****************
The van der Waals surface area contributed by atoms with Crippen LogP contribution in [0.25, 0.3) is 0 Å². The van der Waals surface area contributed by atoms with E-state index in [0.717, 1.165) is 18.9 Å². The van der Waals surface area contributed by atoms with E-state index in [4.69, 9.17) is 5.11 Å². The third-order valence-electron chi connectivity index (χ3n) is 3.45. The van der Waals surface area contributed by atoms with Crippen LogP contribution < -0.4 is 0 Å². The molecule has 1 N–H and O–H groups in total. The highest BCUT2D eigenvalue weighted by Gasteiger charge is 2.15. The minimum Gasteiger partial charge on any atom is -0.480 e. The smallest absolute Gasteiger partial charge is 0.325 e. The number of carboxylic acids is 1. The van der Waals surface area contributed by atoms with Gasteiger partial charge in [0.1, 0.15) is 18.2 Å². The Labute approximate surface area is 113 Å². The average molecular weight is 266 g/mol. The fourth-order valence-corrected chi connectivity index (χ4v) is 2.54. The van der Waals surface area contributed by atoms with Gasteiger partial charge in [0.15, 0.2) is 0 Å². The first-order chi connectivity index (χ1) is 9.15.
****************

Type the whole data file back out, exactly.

The van der Waals surface area contributed by atoms with Crippen LogP contribution in [0.25, 0.3) is 0 Å². The van der Waals surface area contributed by atoms with E-state index in [0.717, 1.165) is 18.9 Å². The van der Waals surface area contributed by atoms with E-state index in [4.69, 9.17) is 5.11 Å². The third-order valence-electron chi connectivity index (χ3n) is 3.45. The van der Waals surface area contributed by atoms with Crippen LogP contribution < -0.4 is 0 Å². The molecule has 1 N–H and O–H groups in total. The highest BCUT2D eigenvalue weighted by Gasteiger charge is 2.15. The minimum Gasteiger partial charge on any atom is -0.480 e. The smallest absolute Gasteiger partial charge is 0.325 e. The number of carboxylic acids is 1. The van der Waals surface area contributed by atoms with Gasteiger partial charge in [0.1, 0.15) is 18.2 Å². The Labute approximate surface area is 113 Å². The average molecular weight is 266 g/mol. The fourth-order valence-corrected chi connectivity index (χ4v) is 2.54. The van der Waals surface area contributed by atoms with Gasteiger partial charge in [0.15, 0.2) is 0 Å². The first-order chi connectivity index (χ1) is 9.15.